Even though the games happened more than 70 years ago, I didn’t have to go far to find details on Penn State’s last two contests against in-state foe Villanova. All I had to do was turn around and open a drawer.
Let me explain.
We’ve been formally/informally organizing past issues of The Football Letter, and the more seasoned issues are held in safe-keeping in a climate-controlled environment. Specifically, my filing cabinets.
While Penn State leads the all-time series 5-3-1, Villanova’s actually won the last three times the teams have played, including in 1949 and ’51. We have Football Letter issues of these two games. Quick point, in case you’re wondering, the Penn State-Villanova series started in 1902, with the other games taking place up to 1936, so we don’t have issues for the Nittany Lions’ victories in the series (The Football Letter was started in 1938).
We won’t dwell on the details — the Wildcats won 27-6 in ’49 and 20-14 two years later — though it’s worth pointing out the ’51 game occurred in Rip Engle’s second season as head coach. Football Letter creator and author Ridge Riley spoke to Engle the following Sunday morning for an interview, and wrote “we” and “our” throughout the letter to indicate that Riley considered himself and The Football Letter very much part of the football program.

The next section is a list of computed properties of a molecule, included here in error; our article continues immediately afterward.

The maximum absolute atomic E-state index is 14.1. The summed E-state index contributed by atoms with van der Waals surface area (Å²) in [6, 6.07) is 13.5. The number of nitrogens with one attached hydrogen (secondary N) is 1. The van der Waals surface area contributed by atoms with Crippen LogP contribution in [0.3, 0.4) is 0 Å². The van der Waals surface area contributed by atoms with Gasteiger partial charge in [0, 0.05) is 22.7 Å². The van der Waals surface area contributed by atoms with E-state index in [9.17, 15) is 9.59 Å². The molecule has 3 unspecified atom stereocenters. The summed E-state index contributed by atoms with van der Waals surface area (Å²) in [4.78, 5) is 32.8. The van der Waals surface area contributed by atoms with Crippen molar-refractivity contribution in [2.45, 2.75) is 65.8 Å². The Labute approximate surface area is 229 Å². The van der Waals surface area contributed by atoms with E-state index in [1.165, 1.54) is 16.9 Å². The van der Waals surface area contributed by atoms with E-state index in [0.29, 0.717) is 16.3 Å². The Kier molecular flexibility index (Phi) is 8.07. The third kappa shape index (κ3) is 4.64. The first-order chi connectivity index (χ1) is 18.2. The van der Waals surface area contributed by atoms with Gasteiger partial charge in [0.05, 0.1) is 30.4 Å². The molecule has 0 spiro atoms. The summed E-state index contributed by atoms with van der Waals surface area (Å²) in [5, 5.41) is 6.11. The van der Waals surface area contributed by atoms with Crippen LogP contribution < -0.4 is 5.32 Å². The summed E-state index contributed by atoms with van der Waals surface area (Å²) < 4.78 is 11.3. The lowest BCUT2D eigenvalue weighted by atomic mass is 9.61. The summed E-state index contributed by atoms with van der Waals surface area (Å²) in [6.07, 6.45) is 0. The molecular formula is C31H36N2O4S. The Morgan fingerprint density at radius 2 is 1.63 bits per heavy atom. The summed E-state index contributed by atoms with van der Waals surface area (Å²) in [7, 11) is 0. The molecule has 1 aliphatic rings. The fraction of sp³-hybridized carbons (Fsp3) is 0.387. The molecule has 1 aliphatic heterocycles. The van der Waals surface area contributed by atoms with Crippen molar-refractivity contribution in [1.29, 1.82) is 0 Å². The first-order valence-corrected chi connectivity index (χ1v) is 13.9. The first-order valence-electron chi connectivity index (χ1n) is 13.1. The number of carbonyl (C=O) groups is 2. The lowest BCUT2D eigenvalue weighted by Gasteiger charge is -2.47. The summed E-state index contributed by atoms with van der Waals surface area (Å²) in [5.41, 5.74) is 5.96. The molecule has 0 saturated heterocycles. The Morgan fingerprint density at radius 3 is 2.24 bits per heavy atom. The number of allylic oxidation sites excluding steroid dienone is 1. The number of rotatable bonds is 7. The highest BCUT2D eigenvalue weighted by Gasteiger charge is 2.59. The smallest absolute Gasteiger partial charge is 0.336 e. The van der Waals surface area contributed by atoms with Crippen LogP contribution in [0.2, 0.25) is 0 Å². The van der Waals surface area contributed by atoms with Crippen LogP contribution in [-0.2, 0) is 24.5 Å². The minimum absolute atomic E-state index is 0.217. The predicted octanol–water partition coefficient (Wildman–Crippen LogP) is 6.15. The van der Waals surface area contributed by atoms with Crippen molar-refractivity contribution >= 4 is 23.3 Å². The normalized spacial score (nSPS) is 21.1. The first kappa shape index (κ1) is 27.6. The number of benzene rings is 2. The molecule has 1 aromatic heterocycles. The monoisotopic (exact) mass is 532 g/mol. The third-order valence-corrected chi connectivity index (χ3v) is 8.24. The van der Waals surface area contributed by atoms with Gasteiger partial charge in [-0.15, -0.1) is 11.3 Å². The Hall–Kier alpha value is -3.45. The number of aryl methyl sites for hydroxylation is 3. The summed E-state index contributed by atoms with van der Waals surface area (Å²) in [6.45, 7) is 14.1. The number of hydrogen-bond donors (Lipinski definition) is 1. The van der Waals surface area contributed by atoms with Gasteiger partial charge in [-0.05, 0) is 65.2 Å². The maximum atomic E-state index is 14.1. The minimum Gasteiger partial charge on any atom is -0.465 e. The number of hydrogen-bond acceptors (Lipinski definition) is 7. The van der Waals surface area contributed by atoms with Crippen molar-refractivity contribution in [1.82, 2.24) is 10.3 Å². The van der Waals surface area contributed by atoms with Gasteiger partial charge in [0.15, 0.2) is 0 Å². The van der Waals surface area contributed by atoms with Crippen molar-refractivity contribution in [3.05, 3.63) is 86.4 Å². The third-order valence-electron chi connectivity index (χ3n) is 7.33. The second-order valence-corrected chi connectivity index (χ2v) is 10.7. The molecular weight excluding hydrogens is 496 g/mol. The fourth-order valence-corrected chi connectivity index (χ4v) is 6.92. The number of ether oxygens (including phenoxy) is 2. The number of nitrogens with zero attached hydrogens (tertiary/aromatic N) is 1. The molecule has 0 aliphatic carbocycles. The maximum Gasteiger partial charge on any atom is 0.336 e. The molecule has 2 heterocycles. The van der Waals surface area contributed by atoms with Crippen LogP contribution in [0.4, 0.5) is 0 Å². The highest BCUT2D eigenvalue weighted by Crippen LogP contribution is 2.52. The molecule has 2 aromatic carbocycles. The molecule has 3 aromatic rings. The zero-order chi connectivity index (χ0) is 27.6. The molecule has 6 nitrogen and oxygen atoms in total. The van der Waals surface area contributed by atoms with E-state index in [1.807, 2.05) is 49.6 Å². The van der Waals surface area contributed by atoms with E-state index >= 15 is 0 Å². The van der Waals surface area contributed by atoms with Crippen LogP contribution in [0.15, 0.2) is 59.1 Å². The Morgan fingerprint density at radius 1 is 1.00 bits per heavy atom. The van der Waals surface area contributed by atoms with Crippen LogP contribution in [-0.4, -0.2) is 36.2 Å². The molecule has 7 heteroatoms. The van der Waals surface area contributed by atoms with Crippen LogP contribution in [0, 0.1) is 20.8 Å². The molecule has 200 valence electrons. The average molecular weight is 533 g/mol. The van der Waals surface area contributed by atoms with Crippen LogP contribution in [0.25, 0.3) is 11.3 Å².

We should point out here that Riley’s assessment is absolutely true.
A few years ago, we uncovered an interview that Riley had with Joe Paterno in the mid-70s, and during the conversation, Paterno emphasized the importance of Riley including certain points he was making within The Football Letter. Reason being that if fans didn’t read about it in the Football Letter, they wouldn’t read or hear about it anywhere else.
Back to that 1951 contest. Here are a few other notes worth passing along.
— Penn State President Milton Eisenhower sat in the student section for the game, and afterward, visited the locker room to inform Engle that despite the loss, it was “the best game I’ve ever seen.”
— The Nittany Lions rushed the ball 59 times for a total net gain of 346 yards. Villanova, meanwhile, totaled 42 carries for a net gain of 186 yards.
— Reserving a ticket for home games in the 1951 season set you back $3.60 for reserved seats on the side, though you could get a seat behind the end zone for a discounted price of $2.40. And if you wanted to see Penn State play at Pitt in the season finale on Nov. 24, you needed to shell out a little more ($5.20) for a box seat.
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